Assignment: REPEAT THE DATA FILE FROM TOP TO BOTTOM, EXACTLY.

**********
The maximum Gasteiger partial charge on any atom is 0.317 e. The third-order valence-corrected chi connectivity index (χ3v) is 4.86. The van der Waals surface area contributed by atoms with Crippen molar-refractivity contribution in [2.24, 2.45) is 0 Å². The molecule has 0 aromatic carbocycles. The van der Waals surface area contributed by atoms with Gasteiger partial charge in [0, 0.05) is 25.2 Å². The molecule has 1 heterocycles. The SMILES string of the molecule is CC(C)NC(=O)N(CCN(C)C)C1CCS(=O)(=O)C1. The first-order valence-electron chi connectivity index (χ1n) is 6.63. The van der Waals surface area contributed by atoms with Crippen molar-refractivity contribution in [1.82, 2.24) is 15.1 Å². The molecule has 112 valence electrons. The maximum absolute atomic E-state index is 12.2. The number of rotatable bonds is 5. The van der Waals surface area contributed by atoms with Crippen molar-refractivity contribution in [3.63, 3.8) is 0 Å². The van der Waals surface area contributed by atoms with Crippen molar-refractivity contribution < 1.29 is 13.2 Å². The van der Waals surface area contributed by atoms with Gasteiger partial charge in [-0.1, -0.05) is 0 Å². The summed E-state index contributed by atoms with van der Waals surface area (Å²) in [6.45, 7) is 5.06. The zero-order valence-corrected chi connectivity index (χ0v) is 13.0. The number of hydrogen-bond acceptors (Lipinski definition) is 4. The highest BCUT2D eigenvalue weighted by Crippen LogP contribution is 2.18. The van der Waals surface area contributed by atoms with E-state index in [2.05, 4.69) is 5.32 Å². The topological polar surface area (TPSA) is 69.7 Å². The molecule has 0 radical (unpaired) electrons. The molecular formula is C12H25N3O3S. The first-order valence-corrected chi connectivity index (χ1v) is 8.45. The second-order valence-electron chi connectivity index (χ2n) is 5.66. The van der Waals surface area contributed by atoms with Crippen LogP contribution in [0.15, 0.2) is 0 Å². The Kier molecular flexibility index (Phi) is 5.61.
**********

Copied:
The maximum Gasteiger partial charge on any atom is 0.317 e. The third-order valence-corrected chi connectivity index (χ3v) is 4.86. The van der Waals surface area contributed by atoms with Crippen molar-refractivity contribution in [2.24, 2.45) is 0 Å². The molecule has 0 aromatic carbocycles. The van der Waals surface area contributed by atoms with Gasteiger partial charge in [0, 0.05) is 25.2 Å². The molecule has 1 heterocycles. The SMILES string of the molecule is CC(C)NC(=O)N(CCN(C)C)C1CCS(=O)(=O)C1. The first-order valence-electron chi connectivity index (χ1n) is 6.63. The van der Waals surface area contributed by atoms with Crippen molar-refractivity contribution in [1.82, 2.24) is 15.1 Å². The molecule has 112 valence electrons. The maximum absolute atomic E-state index is 12.2. The number of rotatable bonds is 5. The van der Waals surface area contributed by atoms with Crippen molar-refractivity contribution in [3.63, 3.8) is 0 Å². The van der Waals surface area contributed by atoms with Crippen molar-refractivity contribution < 1.29 is 13.2 Å². The van der Waals surface area contributed by atoms with Gasteiger partial charge in [-0.1, -0.05) is 0 Å². The summed E-state index contributed by atoms with van der Waals surface area (Å²) in [6.45, 7) is 5.06. The zero-order valence-corrected chi connectivity index (χ0v) is 13.0. The number of hydrogen-bond acceptors (Lipinski definition) is 4. The highest BCUT2D eigenvalue weighted by Crippen LogP contribution is 2.18. The van der Waals surface area contributed by atoms with E-state index in [2.05, 4.69) is 5.32 Å². The topological polar surface area (TPSA) is 69.7 Å². The molecule has 0 radical (unpaired) electrons. The molecular formula is C12H25N3O3S. The first-order valence-corrected chi connectivity index (χ1v) is 8.45. The second-order valence-electron chi connectivity index (χ2n) is 5.66. The van der Waals surface area contributed by atoms with Crippen LogP contribution in [0.15, 0.2) is 0 Å². The Kier molecular flexibility index (Phi) is 5.61.